I feel the most rewarded when I achieve a financial goal that I had set for myself. I knew I wanted to travel more and I knew I wanted a puppy. Yes, I know, these two things don’t go well together. About nine years ago I created a bucket list for myself on a small little notebook. Eat a Big Mac was one of the things I’ve crossed off. Another item on that list was to raise a puppy. Growing up I had dogs, but they were never my own. I didn’t take on the responsibility to raise them, to train them, to be their “master.” About a year ago this changed.
Finding a dog online isn’t the easiest. I did so much research into various breeds, their common complications, different behaviours, etc. I knew I wanted a female dog and then the search began. Where I live you can’t purchase a dog from a pet store and I support that. Unless you know someone selling puppies personally, you really only have four options: classified ads, a rescue, the local dog shelter or a registered breeder.
I was looking through local classified ads on Kijiji and then moved onto browsing the entire dog and puppies for rehoming section in Ontario. After emailing back and forth with a few sellers, I started to text back and forth with a lady. She wasn’t a breeder but her two dogs happen to have had a litter of two girls. The dogs were raised on a farm and this lady really cared about the puppies. She asked about where they were going, what my lifestyle was like, and what I did for work. The seller shared her opinions on vaccinations, spaying, etc. I appreciated this because I knew the dog was loved and that she was not just looking to make a quick buck.
Below are a couple tips for raising a puppy, in honour of mine turning one year old on October 25, 2016!
1. Take your puppy outside every hour of every day for a week or two
This was a piece of advice from an old coworker of mine. I swear this is why my pup was quick to learn that outside is where she can pee and poo, not inside. I should mention that I told myself I would never get a dog during the winter – but I did. Of course you have a life and other responsibilities such as working, so literally every hour isn’t possible. You can however wake up during the night and set an alarm on your phone to remind yourself to let the dog out.
2. Trust your puppy without a leash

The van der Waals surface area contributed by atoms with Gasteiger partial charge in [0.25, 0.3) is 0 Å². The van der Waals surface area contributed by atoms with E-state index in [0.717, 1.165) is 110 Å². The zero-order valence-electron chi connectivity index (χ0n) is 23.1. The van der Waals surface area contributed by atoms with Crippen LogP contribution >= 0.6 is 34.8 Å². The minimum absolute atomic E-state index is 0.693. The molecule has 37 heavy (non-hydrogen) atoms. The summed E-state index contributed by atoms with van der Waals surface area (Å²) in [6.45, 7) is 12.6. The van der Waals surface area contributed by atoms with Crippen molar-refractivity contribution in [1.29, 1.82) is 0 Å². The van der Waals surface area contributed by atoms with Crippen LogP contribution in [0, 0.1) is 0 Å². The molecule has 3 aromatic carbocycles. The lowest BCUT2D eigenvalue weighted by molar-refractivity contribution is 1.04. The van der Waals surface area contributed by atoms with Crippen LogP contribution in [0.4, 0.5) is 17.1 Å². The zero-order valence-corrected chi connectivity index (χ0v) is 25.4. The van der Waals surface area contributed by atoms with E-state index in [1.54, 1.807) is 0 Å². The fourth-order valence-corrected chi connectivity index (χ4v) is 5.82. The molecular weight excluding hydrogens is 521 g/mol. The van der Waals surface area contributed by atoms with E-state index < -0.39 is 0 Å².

This tip might shock some people and would obviously depend on where you live and what your dog is like. The best time to build this trust is when you are working on housetraining. I don’t live close to the road, so I wasn’t worried of her running onto the road. I have a fenced off backyard, so I always took her to my front yard so she would learn to stick around without a fence around her. Reward your dog when they listen to you and discipline your puppy when they don’t. Remember, as a puppy, your dog is likely pretty nervous in new surroundings and will want to stay close to you.
3. Use a variety of training techniques with your puppy
Trying different techniques are important while teaching your puppy new tricks and commands. I could NOT get my dog to lay down, no matter what I tried to do. I did a Google search for how to train a puppy to lay down. I watched a quick two minute YouTube video and followed how the trainer positioned the food reward and how they moved their hand. The first try with this new technique had my dog laying down.
4. Teach your puppy hand gestures and verbal commands
I am sure everyone knows that dogs can lose their hearing and their vision. I made the decision to teach my dog to learn both hand gestures and verbal commands for each of her tricks. Of course she is just about one year old and in good health, so losing her hearing or vision isn’t an issue now but with time it could be.
5. Socialize your puppy
A huge piece of advice I would offer is to socialize your puppy with not only other animals but different people too. Men, seniors, young children – everyone and anyone! The different voices and figures are all new to your puppy. You don’t want them to be afraid of someone based on their deep voice, or to be scared of someone who is slow to move around. You should invite guests into your home so your dog knows that visitors are welcome and you should bring your dog to other people’s houses so they can learn and practice their manners.
6. Let your puppy be exposed and allow them to experience
I was lucky, our main vet clinic offers a puppy social class each month. This event is set up to expose your puppy to new experiences including sights and sounds. Myself and about six other dog owners brought our little ones to the vet clinic after hours where we walked through a route that was set up through the clinic. For example, one room had a staff member wearing a motorcycle helmet interacting with the dogs, one room had someone using a broom and the hallways had tunnels, sound effects and various objects along the path from area to area. This helped her get some exposure to people, dogs, sounds, and sights. They even brought out two turtles!